Tuesday, August 23, 2016

Hindi Word in English: Bangle

The English word BANGLE, meaning a ring-bracelet or anklet, is from the Hindi word bangri, meaning "glass bracelet." Bangles can also be made from metals, plastic, wood, and other materials. The word first appears in English in the late 18th century. You can read more about the bangles worn by women in South Asia in this detailed Wikipedia article.

The image below shows a bride wearing bangles.



Resource: Grammar Rock

When I was a little kid, I knew all these Grammar Rock songs by heart (they showed them on TV during Saturday morning cartoons). In addition to Grammar Rock, there were other videos too; you can read more about the whole series at Wikipedia. I've got another post here with the Interjections video; you can see the rest of the Grammar Rock videos below:

Unpack Your Adjectives:



Conjunction Junction:



Lolly, Lolly, Lolly, Get Your Adverbs Here:



Rufus Xavier Sarsaparilla:



Verb: That's What's Happenin':



A Noun Is A Person, Place Or Thing:



Busy Prepositions:



The Tale of Mr. Morton:



Saturday, August 20, 2016

The Perils of Cursive

A great comic by Jim Benton about the perils of cursive: demon? lemon? The wizard is not happy with the results!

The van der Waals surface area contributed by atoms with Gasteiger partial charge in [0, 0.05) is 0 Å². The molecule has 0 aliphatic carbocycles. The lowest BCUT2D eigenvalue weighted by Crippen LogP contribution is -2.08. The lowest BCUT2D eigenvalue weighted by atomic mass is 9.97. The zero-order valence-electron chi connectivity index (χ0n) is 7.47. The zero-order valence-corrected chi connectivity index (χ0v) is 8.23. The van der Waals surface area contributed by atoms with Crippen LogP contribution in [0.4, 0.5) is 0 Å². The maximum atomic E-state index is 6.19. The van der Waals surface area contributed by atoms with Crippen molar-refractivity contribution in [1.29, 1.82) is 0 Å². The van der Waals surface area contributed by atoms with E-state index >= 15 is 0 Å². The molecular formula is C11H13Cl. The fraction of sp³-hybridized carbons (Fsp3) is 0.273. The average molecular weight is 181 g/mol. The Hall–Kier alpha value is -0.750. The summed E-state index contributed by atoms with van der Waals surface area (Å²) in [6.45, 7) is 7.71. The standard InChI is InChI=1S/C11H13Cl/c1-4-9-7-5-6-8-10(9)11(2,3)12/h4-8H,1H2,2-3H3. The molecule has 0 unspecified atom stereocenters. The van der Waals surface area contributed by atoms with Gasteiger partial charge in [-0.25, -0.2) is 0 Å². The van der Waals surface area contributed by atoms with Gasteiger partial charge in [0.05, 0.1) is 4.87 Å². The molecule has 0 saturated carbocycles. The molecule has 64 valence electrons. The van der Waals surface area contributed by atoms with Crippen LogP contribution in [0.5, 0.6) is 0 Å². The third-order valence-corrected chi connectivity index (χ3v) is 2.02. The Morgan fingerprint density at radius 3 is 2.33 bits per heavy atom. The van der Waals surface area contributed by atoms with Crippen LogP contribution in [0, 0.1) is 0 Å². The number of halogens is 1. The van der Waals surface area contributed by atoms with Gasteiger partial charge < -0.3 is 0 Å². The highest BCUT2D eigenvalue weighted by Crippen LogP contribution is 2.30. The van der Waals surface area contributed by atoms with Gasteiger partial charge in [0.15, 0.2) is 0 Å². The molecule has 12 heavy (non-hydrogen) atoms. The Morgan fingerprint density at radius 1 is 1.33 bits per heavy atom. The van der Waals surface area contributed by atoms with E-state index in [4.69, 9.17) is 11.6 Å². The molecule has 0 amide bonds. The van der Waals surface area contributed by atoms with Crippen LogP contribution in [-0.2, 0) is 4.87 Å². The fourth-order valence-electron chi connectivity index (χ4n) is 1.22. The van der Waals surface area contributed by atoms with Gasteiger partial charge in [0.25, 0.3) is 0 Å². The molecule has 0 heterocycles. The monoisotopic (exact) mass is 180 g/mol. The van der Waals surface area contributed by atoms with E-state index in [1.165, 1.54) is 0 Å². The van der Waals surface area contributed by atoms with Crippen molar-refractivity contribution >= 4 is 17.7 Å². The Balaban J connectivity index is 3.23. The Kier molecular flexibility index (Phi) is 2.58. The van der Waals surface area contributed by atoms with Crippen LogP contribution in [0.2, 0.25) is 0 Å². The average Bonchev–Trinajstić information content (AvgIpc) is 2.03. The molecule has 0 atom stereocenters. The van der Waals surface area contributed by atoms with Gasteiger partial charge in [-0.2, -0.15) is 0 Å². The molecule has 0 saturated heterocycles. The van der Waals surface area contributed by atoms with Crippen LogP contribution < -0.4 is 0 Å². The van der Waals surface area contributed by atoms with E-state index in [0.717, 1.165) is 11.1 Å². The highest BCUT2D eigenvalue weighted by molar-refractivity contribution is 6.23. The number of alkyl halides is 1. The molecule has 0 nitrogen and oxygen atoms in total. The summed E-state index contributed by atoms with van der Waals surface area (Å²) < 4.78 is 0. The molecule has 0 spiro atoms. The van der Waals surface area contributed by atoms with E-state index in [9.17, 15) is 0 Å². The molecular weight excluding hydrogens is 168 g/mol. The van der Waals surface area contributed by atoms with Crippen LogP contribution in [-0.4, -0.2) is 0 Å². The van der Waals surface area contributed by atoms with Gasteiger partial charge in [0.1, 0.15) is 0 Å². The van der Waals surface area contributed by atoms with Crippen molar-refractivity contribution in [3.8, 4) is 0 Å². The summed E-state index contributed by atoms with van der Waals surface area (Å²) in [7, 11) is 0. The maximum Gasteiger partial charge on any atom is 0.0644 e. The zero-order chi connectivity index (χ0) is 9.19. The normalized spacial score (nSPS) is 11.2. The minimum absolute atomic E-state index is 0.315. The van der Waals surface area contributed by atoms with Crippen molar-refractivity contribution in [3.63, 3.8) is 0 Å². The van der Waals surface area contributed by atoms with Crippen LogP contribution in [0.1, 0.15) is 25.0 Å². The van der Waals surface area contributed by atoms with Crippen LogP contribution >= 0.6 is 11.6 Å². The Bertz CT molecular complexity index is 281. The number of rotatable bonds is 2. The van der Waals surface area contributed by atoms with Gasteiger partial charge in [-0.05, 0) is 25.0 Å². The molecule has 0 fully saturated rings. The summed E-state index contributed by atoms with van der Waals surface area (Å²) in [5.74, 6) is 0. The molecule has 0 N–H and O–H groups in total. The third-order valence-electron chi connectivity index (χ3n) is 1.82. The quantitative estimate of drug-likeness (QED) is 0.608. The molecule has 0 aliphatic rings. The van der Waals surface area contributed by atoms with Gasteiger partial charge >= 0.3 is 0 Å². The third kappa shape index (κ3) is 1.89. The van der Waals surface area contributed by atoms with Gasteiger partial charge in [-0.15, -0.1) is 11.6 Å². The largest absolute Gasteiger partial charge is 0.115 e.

Thursday, August 18, 2016

Creativity and Touch Typing

I am a big fan of typing ... a very big fan of typing! I taught myself to type on a manual typewriter at a very young age (I was 9, so the year was 1973), and this article expresses perfectly why typing frees me up to think creatively in a way that handwriting never did. Long live the keyboard! :-)

Typing vs Writing by Seán McHugh:
In other words, when you can touch-type, the cognitive load of writing and thinking at the same time are lessened and free up working memory for thinking — a bit like cycling a bicycle — once the effort required for remaining balanced, and changing gears et cetera are automatic, you can spend more time noticing/enjoying where you are going.  The same idea applies to things like decoding in reading via ‘sight words’, this frees thinking space for understanding instead of decoding. The absence of effort in one frees cognitive space for the other.
Would you like to improve your typing? You can try the typing games like Ninja Cat v. Zombie Dinosaurs at the Ense-Lang website, and there are many more sites online where you can find typing tests and tools to help you improve your typing.




Wednesday, August 17, 2016

The Bad Language institute

The use of random punctuation marks and other typographical signs to indicate swearwords or obscenities is called a grawlix. Really, I'm not kidding! :-)